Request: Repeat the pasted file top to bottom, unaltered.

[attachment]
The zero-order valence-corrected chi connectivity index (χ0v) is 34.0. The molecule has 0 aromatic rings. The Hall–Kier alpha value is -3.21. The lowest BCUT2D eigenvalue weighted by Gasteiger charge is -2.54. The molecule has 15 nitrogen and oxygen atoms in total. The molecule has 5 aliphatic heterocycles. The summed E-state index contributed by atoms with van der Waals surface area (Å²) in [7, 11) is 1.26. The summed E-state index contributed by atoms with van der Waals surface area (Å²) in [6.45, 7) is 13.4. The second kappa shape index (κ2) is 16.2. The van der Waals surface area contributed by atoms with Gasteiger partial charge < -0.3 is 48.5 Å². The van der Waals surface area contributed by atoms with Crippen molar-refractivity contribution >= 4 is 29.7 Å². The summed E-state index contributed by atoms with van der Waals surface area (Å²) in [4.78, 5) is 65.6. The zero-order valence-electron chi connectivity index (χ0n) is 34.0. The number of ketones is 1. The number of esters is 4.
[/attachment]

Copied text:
The zero-order valence-corrected chi connectivity index (χ0v) is 34.0. The molecule has 0 aromatic rings. The Hall–Kier alpha value is -3.21. The lowest BCUT2D eigenvalue weighted by Gasteiger charge is -2.54. The molecule has 15 nitrogen and oxygen atoms in total. The molecule has 5 aliphatic heterocycles. The summed E-state index contributed by atoms with van der Waals surface area (Å²) in [7, 11) is 1.26. The summed E-state index contributed by atoms with van der Waals surface area (Å²) in [6.45, 7) is 13.4. The second kappa shape index (κ2) is 16.2. The van der Waals surface area contributed by atoms with Gasteiger partial charge < -0.3 is 48.5 Å². The van der Waals surface area contributed by atoms with Crippen molar-refractivity contribution >= 4 is 29.7 Å². The summed E-state index contributed by atoms with van der Waals surface area (Å²) in [4.78, 5) is 65.6. The zero-order valence-electron chi connectivity index (χ0n) is 34.0. The number of ketones is 1. The number of esters is 4.